On the 12th August 2014 I experienced a momentous event. Yes, ladies and gentleman, I received my e-ticket to see Benedict Cumberbatch in Hamlet at the Barbican Centre.
This is momentous for a couple of reasons. Firstly, this was the most eagerly anticipated and awaited show ever. Everyone wanted to see Benedict perform this highly acclaimed role. Secondly, the tickets sold out in record time. In just over 7 hours from opening the box office, all 100 000 (with a few to spare) were sold out. I was one of the very lucky ones to get one of them. I only had to kill a dozen people to do it too, which I thought was a bargain. (I’m joking, I’m joking!! No other Cumberbitches or Cumberpeople were harmed in the attaining of this ticket.)
The Radiotimes had this to say:
The curtain doesn’t rise until August 2015, but more than 30,000 fans were already queuing online when the tickets went on sale at 10 o’clock this morning. By 17:25, every ticket had sold, despite the play having a long run between 5th August and 31st October 2015.
And let me tell you it was worth waiting over fourteen months for. I have to confess I’m not one of those Shakespeare groupies which thrive on every word he’s written. I read Mac Beth in school and had exposure to other works of his but to be honest, they weren’t something I’d read for fun. Hamlet however, with Cumberbatch? At, therein lies the rub. Of course he was my main reason for going to see this performance and I’m not going to lie and say I’m a deep, devoted Shakespearean fan.
And what justice he did to this part. Cumberbatch captured it so well. The angst ridden, tormented young man being driven mad with passion and frustration for the soul of his recently departed father; his vilification and hate of his mother’s new lover, and the man Hamlet calls uncle; the affection he had for the wispy, indecisive Ophelia, the regard he held for his friends soon to be enemies – Benedict took on the mantle of Hamlet as if to the manner born.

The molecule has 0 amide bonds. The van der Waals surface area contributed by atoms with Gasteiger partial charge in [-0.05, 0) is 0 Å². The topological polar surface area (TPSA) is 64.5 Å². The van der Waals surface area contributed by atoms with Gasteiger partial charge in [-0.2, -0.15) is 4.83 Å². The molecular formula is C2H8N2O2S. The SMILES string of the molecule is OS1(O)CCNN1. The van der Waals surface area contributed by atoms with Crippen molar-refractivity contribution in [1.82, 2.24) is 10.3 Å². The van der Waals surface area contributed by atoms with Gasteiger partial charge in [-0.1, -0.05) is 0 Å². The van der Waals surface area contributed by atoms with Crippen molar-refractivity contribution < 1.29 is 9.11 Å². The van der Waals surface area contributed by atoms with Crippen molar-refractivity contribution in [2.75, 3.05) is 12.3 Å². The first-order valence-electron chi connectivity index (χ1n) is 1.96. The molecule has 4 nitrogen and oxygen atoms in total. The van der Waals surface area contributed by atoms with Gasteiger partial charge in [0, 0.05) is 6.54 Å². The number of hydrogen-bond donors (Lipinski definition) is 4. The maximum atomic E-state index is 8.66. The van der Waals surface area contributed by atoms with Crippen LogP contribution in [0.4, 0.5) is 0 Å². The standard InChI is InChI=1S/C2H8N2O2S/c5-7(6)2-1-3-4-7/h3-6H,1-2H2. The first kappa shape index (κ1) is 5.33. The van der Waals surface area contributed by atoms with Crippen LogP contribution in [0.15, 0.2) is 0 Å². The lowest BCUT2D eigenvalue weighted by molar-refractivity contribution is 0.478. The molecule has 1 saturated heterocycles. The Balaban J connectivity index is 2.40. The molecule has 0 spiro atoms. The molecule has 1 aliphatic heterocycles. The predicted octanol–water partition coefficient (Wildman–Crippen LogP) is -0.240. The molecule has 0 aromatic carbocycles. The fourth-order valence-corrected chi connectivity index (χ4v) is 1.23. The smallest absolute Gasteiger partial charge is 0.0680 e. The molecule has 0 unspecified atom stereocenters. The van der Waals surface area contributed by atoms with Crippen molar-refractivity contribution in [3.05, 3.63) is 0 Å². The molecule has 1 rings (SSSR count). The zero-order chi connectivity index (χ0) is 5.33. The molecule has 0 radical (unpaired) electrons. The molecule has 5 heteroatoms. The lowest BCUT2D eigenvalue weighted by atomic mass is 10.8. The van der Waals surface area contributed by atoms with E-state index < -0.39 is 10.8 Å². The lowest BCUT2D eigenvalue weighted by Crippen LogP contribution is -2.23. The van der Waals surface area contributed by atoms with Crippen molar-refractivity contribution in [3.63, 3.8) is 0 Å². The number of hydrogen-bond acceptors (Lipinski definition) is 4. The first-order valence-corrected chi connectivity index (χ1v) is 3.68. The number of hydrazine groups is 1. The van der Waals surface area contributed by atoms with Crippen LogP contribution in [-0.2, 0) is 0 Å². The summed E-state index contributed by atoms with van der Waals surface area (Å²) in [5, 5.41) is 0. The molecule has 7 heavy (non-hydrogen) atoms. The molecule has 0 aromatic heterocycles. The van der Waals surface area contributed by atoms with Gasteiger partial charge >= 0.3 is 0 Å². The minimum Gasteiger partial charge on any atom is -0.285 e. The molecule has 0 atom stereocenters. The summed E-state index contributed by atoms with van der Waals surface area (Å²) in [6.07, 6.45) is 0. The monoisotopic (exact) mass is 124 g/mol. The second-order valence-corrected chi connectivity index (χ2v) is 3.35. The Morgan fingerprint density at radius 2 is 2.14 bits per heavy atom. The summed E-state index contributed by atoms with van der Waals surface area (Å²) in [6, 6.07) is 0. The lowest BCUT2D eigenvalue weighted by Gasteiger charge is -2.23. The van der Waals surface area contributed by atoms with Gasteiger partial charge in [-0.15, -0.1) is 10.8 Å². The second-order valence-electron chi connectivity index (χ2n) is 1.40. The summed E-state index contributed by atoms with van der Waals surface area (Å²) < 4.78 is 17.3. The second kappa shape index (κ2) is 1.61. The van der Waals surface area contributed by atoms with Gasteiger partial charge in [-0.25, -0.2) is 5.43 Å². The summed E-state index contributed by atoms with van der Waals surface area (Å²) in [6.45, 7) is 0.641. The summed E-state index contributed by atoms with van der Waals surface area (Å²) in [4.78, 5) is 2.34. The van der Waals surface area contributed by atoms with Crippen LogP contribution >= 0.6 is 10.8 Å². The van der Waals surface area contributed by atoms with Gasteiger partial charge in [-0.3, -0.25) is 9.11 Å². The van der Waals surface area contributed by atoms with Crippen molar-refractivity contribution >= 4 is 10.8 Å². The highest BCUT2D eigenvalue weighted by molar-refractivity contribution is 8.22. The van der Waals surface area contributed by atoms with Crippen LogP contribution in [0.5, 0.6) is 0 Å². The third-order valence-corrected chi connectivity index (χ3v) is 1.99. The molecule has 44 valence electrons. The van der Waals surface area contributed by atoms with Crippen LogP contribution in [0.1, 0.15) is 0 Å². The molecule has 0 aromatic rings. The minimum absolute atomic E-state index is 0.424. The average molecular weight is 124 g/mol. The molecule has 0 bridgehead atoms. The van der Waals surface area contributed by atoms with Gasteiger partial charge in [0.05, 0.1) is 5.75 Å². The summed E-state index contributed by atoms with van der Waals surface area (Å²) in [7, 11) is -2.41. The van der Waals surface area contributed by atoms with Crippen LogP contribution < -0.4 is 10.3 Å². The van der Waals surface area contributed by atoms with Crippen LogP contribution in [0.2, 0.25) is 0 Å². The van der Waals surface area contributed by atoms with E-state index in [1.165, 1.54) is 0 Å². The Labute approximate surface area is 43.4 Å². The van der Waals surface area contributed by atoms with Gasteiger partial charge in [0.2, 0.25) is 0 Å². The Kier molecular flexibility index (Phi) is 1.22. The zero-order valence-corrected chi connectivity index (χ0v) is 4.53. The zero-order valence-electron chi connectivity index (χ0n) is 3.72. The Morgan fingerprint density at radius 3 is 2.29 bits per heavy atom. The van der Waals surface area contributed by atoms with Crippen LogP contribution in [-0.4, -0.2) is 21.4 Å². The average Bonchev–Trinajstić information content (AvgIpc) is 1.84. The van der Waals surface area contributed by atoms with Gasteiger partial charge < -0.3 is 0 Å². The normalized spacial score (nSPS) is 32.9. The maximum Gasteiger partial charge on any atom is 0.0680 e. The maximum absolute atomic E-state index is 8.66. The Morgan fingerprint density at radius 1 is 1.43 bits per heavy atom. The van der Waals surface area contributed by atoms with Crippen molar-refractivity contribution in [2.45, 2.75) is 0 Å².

The show itself was gob- stopping, full of scene changes in which all the actors, including Benedict, participated; wonderful costumes, incredibly strong lead performances from every actor involved and a true sense of majesty in a world falling to pieces through jealousy, envy, lust and madness.
The Barbican is a fabulous venue in which to host such a performance and the theatre itself is a national treasure. I was about twelve rows from the front in the stalls, the closest I have ever gotten to Benedict Cumberbatch. I could almost feel his breath as he exhaled in torment; feel the spit as his impassioned pleas for justice and revenge boomed across the audience. And that might not sound very romantic to you but I’d treasure it, probably never wash again. I’m a bit of a Benedict fan, you see. I’ve only ever had this school girl fan crush once in my life before, apart from Joe Landers in Bonanza but we won’t go there. I was only ten at the time so I think that’s reasonable. But Benedict now? Sigh. I love every foul mouthed, chain smoking, non PC, irreverent facet of the man. Speaking of foul mouthed, of course there was this when he finished his final performance –
At the end of the performance I watched on the afternoon of the 24th, he delivered an impassioned speech saying much the same thing but without the swear words. I can only think that by the time he finished his last show, he was really riled up by the whole refugee status here in Britain. Of course everyone is entitled to their opinion and I imagine he thought he had pretty much of a captive audience and a rich one at that. I mean, from the looks of the £20 and £50 notes being thrown in the contribution buckets on the way out, he was spot on appealing to this lot. I did put some money in but it wasn’t paper.
I came away from this show wanting to watch it again for the sheer enthusiasm, passion and professionalism each actor put into it. It was polished, heartfelt, awe inspiring and an incredible piece of showmanship and theatre.
Oh and he sent me this – personally you understand … again, just joking. One can only wish..perchance to dream.